Innovations In Clinical Neuroscience

NOV-DEC 2017

A peer-reviewed, evidence-based journal for clinicians in the field of neuroscience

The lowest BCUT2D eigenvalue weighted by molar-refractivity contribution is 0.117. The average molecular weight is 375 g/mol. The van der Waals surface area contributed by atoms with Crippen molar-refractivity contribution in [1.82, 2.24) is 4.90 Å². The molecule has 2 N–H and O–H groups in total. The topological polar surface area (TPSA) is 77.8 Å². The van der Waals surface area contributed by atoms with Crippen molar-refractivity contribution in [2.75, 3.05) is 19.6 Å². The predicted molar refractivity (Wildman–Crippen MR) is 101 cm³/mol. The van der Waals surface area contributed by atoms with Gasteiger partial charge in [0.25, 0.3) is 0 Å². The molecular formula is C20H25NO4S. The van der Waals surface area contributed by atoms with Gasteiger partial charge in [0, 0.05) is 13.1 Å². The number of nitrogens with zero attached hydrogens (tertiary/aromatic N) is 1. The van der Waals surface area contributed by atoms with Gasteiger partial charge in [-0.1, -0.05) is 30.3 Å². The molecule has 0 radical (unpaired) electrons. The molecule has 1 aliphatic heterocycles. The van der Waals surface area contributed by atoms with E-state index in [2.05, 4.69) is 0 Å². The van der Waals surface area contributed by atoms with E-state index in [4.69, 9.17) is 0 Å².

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64 ICNS INNOVATIONS IN CLINICAL NEUROSCIENCE November-December 2017 • Volume 14 • Number 11–12 O R I G I N A L R E S E A R C H structure in the network (i.e., it examines clusters of highly interacting symptoms). 18 As can be seen in Figure 1, the nodes (i.e., PANSS items) with the same color belong to one community and tend to have dense connections with each other and sparse connections with nodes of other colors (communities). Although the numbers of detected communities for the treatment-resistant and treatment-responsive groups were both 13 prior to treatment, the number of detected communities for the treatment-responsive group was lower than that for the treatment-resistant group after treatment (treatment resistant=11 and treatment responsive=12). Thus, mesoscopic level findings suggest that the symptom interaction network of the treatment-resistant group consists of less segregated communities after treatment as compared with that of the treatment-responsive group after treatment. Microscopic analysis. We conducted a microscopic analysis of symptom networks to understand the behavior of single nodes (PANSS items) in the network. Figure 2 shows the closeness and degree centrality network measures at baseline and the end of phase 1 for the treatment-resistant and treatment- responsive groups. As can be seen in Figure 2, symptoms close to the red line did not change their centralities much between before and after the treatment; in order words, they were not remarkably affected by the treatment (i.e., the network shape was consistent before and after the treatment). On the other hand, there were certain symptoms that were farther from the red line (e.g., "Blunted Affect," "Excitement," and "Preoccupation"), which means that these were the symptoms that received a great impact by the treatment. Moreover, for the treatment-responsive patients, there was a general trend of symptoms going up in centralities (i.e., the symptoms were lining up slightly above the red line), which means that the network became more connected after treatment. This was not observed in the treatment-resistant patients; their symptoms behaved almost randomly before and after treatment. Similarly, Figure 3 shows the network representation of closeness and degree centralities at baseline and the end of Phase I for the treatment-resistant and treatment- responsive groups. The node colors represent the difference of centralities between baseline and the end of Phase I. The negative values for node color reflect the decrease of centralities from baseline to the end of Phase I, while the positive values represent the increase of centralities from baseline to the end of Phase I. Moreover, the node size represents the absolute value of changes in centralities before and after treatment (baseline to the end of Phase I). As can be seen in Figure 3, the centrality values for certain symptoms markedly changed after treatment. More specifically, in the treatment-resistant group, "Preoccupation" and "Hallucinatory Behavior" demonstrated the most noticeable change in centrality values after treatment, while, in treatment- responsive patients, "Poor Rapport" had the most noticeable change in centrality values after treatment. The Kolmogorov-Smirnov test was used to examine the group differences of treatment- resistant and treatment-responsive groups in microscopic network properties. As can be seen in Table 3, there were no significant differences in the closeness and degree centrality of symptoms in the treatment- resistant group at baseline and at the end of TABLE 2. Macroscopic properties of partial correlation based PANSS networks MACROSCOPIC PROPERTIES TREATMENT-RESISTANT TREATMENT-RESPONSIVE BASELINE 18-MONTH FOLLOW-UP BASELINE 18-MONTHS FOLLOW-UP Density 0.15 0.15 0.13 0.14 Average clustering coefficient 0.06 0.06 0.04 0.05 Average shortest path length 10.11 10.25 13.18 12.32 Modularity 0.47 0.47 0.55 0.53 FIGURE 2. Microscopic analysis results. Clockwise from top-left: treatment-resistant/closeness centrality; treatment- resistant/degree centrality; treatment-responsive/degree centrality; and treatment-responsive/closeness centrality. The graphs represent closeness and degree centrality network measures at baseline and 18 months follow-up for treatment resistant and treatment responsive groups. The x-axis and y-axis show the centrality values at baseline and 18 months follow-up, respectively. pos _ p1 = Delusions; pos _ p2 = Conceptual Organization; pos _ p3 = Hallucinatory Behavior; pos _ p4 = Excitement; pos _ p5 = Grandiosity; pos _ p6 = Suspiciousness/Persecution; pos _ p7 = Hostility; neg _ n1 = Blunted Affect; neg _ n2 = Emotional Withdrawal; neg _ n3 = Poor Rapport; neg _ n4 = Passive/Apathetic Social Withdrawal; neg _ n5 = Difficulty in Abstract Thinking; neg _ n6 = Lack of Spontaneity and Flow of Conversation; neg _ n7 = Stereotyped Thinking; gps _ g1 = Somatic Concern; gps _ g2 = Anxiety; gps _ g3 = Guilt Feelings; gps _ g4 = Tension; gps _ g5 = Mannerisms and Posturing; gps _ g6 = Depression; gps _ g7 = Motor Retardation; gps _ g8 = Uncooperativeness; gps _ g9 = Unusual Thought Content; gps _ g10 = Disorientation; gps _ g11 = Poor Attention; gps _ g12 = Lack of Judgement and Insight; gps _ g13 = Disturbance of Volition; gps _ g14 = Poor Impulse Control; gps _ g15 = Preoccupation; gps _ g16 = Active Social Avoidance.

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